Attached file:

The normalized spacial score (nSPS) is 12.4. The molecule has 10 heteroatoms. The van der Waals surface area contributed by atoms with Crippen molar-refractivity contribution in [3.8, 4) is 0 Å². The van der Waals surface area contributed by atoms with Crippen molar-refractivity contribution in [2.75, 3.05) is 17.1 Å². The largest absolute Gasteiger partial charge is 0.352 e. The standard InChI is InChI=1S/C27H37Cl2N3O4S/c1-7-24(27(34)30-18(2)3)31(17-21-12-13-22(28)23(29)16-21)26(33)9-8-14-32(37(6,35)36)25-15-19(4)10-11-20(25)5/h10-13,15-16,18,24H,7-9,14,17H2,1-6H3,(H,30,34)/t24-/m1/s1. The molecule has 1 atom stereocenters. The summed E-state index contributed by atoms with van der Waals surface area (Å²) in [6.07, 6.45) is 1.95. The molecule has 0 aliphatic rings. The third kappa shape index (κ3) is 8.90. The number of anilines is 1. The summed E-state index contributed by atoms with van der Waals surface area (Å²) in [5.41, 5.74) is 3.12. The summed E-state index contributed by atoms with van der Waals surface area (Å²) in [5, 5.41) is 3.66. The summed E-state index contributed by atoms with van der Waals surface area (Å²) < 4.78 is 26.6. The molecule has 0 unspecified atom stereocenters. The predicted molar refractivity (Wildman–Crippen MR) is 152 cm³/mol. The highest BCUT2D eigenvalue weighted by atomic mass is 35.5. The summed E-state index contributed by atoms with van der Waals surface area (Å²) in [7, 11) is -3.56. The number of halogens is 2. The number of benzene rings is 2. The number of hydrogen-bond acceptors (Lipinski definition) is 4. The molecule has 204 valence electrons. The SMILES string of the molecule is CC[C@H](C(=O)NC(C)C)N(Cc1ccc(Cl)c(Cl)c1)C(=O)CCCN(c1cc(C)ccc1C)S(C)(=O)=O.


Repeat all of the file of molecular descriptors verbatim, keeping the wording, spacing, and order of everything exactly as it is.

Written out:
The normalized spacial score (nSPS) is 12.4. The molecule has 10 heteroatoms. The van der Waals surface area contributed by atoms with Crippen molar-refractivity contribution in [3.8, 4) is 0 Å². The van der Waals surface area contributed by atoms with Crippen molar-refractivity contribution in [2.75, 3.05) is 17.1 Å². The largest absolute Gasteiger partial charge is 0.352 e. The standard InChI is InChI=1S/C27H37Cl2N3O4S/c1-7-24(27(34)30-18(2)3)31(17-21-12-13-22(28)23(29)16-21)26(33)9-8-14-32(37(6,35)36)25-15-19(4)10-11-20(25)5/h10-13,15-16,18,24H,7-9,14,17H2,1-6H3,(H,30,34)/t24-/m1/s1. The molecule has 1 atom stereocenters. The summed E-state index contributed by atoms with van der Waals surface area (Å²) in [6.07, 6.45) is 1.95. The molecule has 0 aliphatic rings. The third kappa shape index (κ3) is 8.90. The number of anilines is 1. The summed E-state index contributed by atoms with van der Waals surface area (Å²) in [5.41, 5.74) is 3.12. The summed E-state index contributed by atoms with van der Waals surface area (Å²) in [5, 5.41) is 3.66. The summed E-state index contributed by atoms with van der Waals surface area (Å²) < 4.78 is 26.6. The molecule has 0 unspecified atom stereocenters. The predicted molar refractivity (Wildman–Crippen MR) is 152 cm³/mol. The highest BCUT2D eigenvalue weighted by atomic mass is 35.5. The summed E-state index contributed by atoms with van der Waals surface area (Å²) in [7, 11) is -3.56. The number of halogens is 2. The number of benzene rings is 2. The number of hydrogen-bond acceptors (Lipinski definition) is 4. The molecule has 204 valence electrons. The SMILES string of the molecule is CC[C@H](C(=O)NC(C)C)N(Cc1ccc(Cl)c(Cl)c1)C(=O)CCCN(c1cc(C)ccc1C)S(C)(=O)=O.